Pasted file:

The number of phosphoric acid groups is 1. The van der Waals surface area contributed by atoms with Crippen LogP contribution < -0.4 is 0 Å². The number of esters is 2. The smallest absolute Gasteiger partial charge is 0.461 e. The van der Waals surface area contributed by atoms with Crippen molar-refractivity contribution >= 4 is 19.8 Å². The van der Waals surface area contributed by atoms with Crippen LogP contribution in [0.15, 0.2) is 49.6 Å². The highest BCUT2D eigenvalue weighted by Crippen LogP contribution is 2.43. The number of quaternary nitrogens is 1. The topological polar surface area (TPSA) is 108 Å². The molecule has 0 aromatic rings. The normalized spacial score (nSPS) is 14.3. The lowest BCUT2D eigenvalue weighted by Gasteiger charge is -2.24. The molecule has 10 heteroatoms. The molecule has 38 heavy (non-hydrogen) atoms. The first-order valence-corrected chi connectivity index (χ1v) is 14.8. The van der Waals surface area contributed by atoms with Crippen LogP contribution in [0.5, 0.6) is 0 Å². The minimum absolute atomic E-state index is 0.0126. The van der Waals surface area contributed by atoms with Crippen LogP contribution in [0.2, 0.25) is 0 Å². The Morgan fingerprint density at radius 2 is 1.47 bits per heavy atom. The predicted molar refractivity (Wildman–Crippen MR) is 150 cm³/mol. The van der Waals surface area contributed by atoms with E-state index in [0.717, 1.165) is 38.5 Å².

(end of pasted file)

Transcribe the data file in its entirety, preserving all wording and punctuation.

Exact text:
The number of phosphoric acid groups is 1. The van der Waals surface area contributed by atoms with Crippen LogP contribution < -0.4 is 0 Å². The number of esters is 2. The smallest absolute Gasteiger partial charge is 0.461 e. The van der Waals surface area contributed by atoms with Crippen molar-refractivity contribution >= 4 is 19.8 Å². The van der Waals surface area contributed by atoms with Crippen LogP contribution in [0.15, 0.2) is 49.6 Å². The highest BCUT2D eigenvalue weighted by Crippen LogP contribution is 2.43. The number of quaternary nitrogens is 1. The topological polar surface area (TPSA) is 108 Å². The molecule has 0 aromatic rings. The normalized spacial score (nSPS) is 14.3. The lowest BCUT2D eigenvalue weighted by Gasteiger charge is -2.24. The molecule has 10 heteroatoms. The molecule has 38 heavy (non-hydrogen) atoms. The first-order valence-corrected chi connectivity index (χ1v) is 14.8. The van der Waals surface area contributed by atoms with Crippen LogP contribution in [0.5, 0.6) is 0 Å². The minimum absolute atomic E-state index is 0.0126. The van der Waals surface area contributed by atoms with Crippen LogP contribution in [0.2, 0.25) is 0 Å². The Morgan fingerprint density at radius 2 is 1.47 bits per heavy atom. The predicted molar refractivity (Wildman–Crippen MR) is 150 cm³/mol. The van der Waals surface area contributed by atoms with E-state index in [0.717, 1.165) is 38.5 Å².